Over the course of my multiple Austrian classes I was able to taste a variety of “Smaragd” wines. I listed them below, including the notes I took from the tastings. One point that Jesse made is that Grüner Veltliner’s used to have very distinctive peppery notes whihc was a distinctive marker for blind tastings but that as global warming advances, the peppery, rotudone is much more subtle to barely there. The GV’s to me had a savory, celery root, vegetal aroma and taste along with grapefruit notes and distinct minerality due to the soil and terrain. The Rieslings had notable apricot and pear notes. GV and Riesling remind me of Pinot and Chardonnay in Burgundy. The Riesling is hardier, like Chardonnay so grows on the upper slopes of the Danube and the GV grows on the lower slopes. Another distinctive difference of Smaragd’s is the mouthfeel. Perhaps due to the higher alcohol and ripeness of the grapes, the distinctive terroir and soil, the wines have the body and complexity of a Meursault without the butteriness of malolactic fermentation.
Rudi Pichler, ‘Smaragd’ Riesling, Ried Achelten, 2015 – More austere, reductive style, dense, ripe pear, apricot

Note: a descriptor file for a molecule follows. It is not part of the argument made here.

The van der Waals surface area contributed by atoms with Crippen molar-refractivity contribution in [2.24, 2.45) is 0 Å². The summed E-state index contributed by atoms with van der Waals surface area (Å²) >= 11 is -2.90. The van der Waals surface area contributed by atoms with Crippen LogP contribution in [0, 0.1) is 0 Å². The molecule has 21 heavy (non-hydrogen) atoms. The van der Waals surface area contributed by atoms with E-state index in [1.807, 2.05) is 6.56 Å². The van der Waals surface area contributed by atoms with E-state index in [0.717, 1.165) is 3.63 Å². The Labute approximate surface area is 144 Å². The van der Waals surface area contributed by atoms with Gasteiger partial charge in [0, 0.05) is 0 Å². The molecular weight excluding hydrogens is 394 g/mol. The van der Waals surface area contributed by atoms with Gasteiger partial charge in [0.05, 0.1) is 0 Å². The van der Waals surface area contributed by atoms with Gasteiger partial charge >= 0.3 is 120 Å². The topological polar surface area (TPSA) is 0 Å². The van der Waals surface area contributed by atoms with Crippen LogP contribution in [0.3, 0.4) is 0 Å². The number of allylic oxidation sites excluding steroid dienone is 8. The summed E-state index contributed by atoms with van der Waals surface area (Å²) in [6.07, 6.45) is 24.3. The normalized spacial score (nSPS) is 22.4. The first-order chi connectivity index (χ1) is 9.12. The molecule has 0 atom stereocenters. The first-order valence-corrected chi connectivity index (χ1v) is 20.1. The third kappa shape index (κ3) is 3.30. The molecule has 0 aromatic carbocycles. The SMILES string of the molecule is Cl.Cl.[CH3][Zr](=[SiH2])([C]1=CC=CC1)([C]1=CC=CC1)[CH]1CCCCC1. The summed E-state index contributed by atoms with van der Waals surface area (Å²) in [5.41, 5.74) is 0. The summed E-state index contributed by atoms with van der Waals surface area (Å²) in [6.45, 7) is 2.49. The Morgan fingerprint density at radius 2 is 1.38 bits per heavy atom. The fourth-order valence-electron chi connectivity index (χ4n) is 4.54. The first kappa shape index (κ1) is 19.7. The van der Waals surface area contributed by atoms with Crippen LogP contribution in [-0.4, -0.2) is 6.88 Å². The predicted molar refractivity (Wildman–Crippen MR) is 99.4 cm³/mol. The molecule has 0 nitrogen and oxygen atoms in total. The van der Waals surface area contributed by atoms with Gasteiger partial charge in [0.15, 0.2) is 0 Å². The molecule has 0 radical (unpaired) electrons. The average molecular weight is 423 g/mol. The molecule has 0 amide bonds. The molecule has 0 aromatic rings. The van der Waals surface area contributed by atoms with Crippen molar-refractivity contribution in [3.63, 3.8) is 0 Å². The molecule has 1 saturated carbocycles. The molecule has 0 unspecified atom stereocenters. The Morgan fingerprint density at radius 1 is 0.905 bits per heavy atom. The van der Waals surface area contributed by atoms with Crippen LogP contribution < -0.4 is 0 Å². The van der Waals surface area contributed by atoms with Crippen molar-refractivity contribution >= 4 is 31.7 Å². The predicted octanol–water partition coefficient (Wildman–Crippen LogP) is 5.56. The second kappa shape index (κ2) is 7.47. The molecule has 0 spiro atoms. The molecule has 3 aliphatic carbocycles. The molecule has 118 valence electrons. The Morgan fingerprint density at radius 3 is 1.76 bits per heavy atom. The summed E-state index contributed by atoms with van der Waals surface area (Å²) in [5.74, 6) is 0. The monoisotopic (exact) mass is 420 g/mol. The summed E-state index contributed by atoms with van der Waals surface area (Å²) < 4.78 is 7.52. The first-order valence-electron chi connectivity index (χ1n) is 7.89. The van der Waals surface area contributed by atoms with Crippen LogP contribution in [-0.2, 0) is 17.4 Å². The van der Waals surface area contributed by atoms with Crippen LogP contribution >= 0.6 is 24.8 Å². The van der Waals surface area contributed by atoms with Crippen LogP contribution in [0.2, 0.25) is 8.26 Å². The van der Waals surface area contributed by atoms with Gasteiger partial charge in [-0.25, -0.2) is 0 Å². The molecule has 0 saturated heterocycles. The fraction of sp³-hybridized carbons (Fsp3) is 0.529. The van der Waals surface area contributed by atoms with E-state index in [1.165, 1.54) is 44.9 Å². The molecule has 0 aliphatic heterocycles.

Hirtzberger, ‘Smaragd’ Riesling, Ried Hochrain, 2013
Rudi Pichler, ‘Smaragd’ Riesling, Terrassen, 2013
Hirtzberger, ‘Smaragd’, Grüner Veltliner, Kirchweg
Prager, ‘Smaragd’, Riesling Klaus 2012
FX Pichler, ‘Smaragd’, Riesling Loibner Steinertal 2008
Rudi Pichler ‘Smaragd’, Grüner Veltliner Wösendorfer Hochrain 2014 A very rich, exotic character, mineral notes, bright dense fruit
Emmerich Knoll ‘Smaragd’ Riesling “Loibenberg” Weingut Knoll 2011 I wrote down very savory, radish, celery root, minerality, dried pear
Prager ‘Smaragd’, Riesling Achleiten 2011 Dense, ripe fruit
So the next time you want to do some wine exploring or just have a beautiful, delicious, high quality bottle of white wine with a meal, think of a Wachau Smaragd. The wines are more dense, full of fresh fruit towards the apricot side for the rieslings and grapefruit side for the GV’s. Put the Wachau on your wine “to visit” list, I have!